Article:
In Gainesville, I got very involved with soups. I made all kinds of soups, but one of my favorites is lentil soup. I found this recipe on the food network but I wasn’t thrilled about all the ingredients. I try to use very little meat, if any, in the dishes I cook at home. Making something vegetarian is an easy way to get rid of calories and fat in a meal. I also changed the kind of broth and the quantity to help reduce sodium. I added no extra salt and added black pepper to taste. This makes approximately 11, 1 cup servings.


2 tablespoons of olive oil

4 large celery stalks, sliced

3 large carrots, peeled and sliced

1 large white onion, chopped

6 garlic cloves, chopped

1 tablespoon chopped fresh rosemary leaves

1 1/2 teaspoons of dried oregano

4 cups of low sodium organic vegetable broth

4 cups of water

2 (14-ounce) cans of diced tomatoes (basil, garlic, oregano flavored) in juice

1 bag (about 14 ounces) of lentils, rinsed


Saute the onions, celery, carrots, garlic, oregano, and rosemary in the olive oil until the onions are translucent. Add the vegetable broth, water, and tomatoes with their juice. Bring it to a boil and then add the lentils. Reduce to a simmer, and cover. It should take about 40 minutes for the lentils to become tender. Add black pepper to taste and serve.

Approximate calculations of nutritional value per 1 cup serving:

Calories: 144

Fat: 2 g

Saturated Fat: 0.3 g

Sodium: 422 mg

Carbohydrates: 30 g

Fiber: 12 g

Sugar: 4 g

Protein: 10 g

Comparing this to the original recipe you are avoiding approximately 126 calories, 506 mg of sodium, 5 g of fat, 2 g of saturated fat, 57 mg of cholesterol per serving! You could take this recipe even further by purchasing canned tomatoes with no salt added and by skipping the sautéing part by cooking the vegetables in the broth or by sautéing and draining the oil prior to adding the broth.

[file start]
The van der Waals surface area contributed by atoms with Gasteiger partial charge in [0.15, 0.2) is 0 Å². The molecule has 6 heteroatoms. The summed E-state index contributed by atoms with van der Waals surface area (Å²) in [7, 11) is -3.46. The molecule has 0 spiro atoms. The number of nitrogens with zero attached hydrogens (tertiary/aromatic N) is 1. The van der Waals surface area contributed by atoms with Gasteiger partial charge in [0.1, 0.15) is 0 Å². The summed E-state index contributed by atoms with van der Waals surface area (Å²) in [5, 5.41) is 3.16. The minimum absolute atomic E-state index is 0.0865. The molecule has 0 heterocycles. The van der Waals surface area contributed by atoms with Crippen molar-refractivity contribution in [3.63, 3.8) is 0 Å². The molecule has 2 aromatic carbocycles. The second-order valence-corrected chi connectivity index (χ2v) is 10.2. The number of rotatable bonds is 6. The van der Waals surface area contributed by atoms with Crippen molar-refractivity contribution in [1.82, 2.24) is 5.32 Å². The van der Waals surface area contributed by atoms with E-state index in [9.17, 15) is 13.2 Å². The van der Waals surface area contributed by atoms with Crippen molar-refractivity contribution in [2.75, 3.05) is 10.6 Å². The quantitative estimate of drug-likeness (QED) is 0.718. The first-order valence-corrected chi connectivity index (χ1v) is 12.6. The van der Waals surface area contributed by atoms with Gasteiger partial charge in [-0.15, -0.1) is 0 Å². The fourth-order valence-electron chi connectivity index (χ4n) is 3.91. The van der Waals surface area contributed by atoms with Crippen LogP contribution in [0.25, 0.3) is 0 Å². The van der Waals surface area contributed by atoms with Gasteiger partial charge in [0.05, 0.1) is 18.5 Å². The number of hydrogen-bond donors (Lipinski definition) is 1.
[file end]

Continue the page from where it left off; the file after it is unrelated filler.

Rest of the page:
These strategies can be used in tackling all your favorite recipes. Even though you may not think that it makes a huge difference, every little bit matters.

Happy cooking everyone!

***Keep in mind, these are approximations based on brands I have used and the brands I have compared them too. The above figures are just to give you an estimation of the benefits of making these changes.


When you think of the word addiction, what comes to mind? Heroin, cigarettes, prescription drugs? Most of us would think that we are not addicts because we do not use any of those kinds of substances, but I am here to say that there are addictions beyond the obvious ones. I am coming out and saying I was addicted to soda.

Just because something is not illegal or because it is a part of our everyday lives does not mean excessive use is not an addiction. Researchers are finding that addictions to fast food, candy, soda, etc. are very much real, just as any drug addiction. The study demonstrated how animals who were fed a high fat diet had clear changes in their dopamine receptors causing them to become more compulsive eaters. The animals also refused to eat healthy food even when that was the only kind of food given.

So what is the big deal about dopamine receptors? Dopamine receptors are in charge of managing the body’s pleasure responses to drugs, foods, alcohol, etc. so when we indulge again and again, the body starts reducing the number of these receptors. The big problem with this is as the number of receptors decreases, we need to increase the amount we intake in order to get that same pleasure response. Are you starting to see how you can be addicted to that cheeseburger and how it is very similar to drug and alcohol addictions?

Currently, I do not eat fast food very often but my one addiction has always been soda. I have never gotten to the point of drinking various 2-liters a day, but for most of my life I have drank 1-2 cans a day. I have tried to quit drinking soda but just like a drug, I relapsed again and again. I realized that to quit soda I had to do it gradually.

First, I stopped drinking soda at home. This was pretty easy because if you realize when you crave things like soda it is usually when you are out to eat at a restaurant, or eating really greasy foods at a fast food joint. You will quickly find that water goes just fine along side a healthy meal you prepare yourself. I then started eliminating the soda I drank when I was out. You have no idea how hard it is to resist the value meal option at Subway! I actually had them give me water in the same cups they serve soda so I could trick my brain. This was actually pretty helpful.

The biggest advice I can give about any addiction (and I used this myself with soda), is something I picked up from a past drug addict talking on The Doctors show. He said that every time he had a craving, he would urge himself to wait until tomorrow to get his fix. He told himself that he would get through today and have his fix tomorrow. By the time tomorrow came, the urgency was no longer there and he could keep on. It sounds silly but it really works. Next time you are going to go get ice cream, tell yourself you will get it tomorrow and watch the days between servings increase!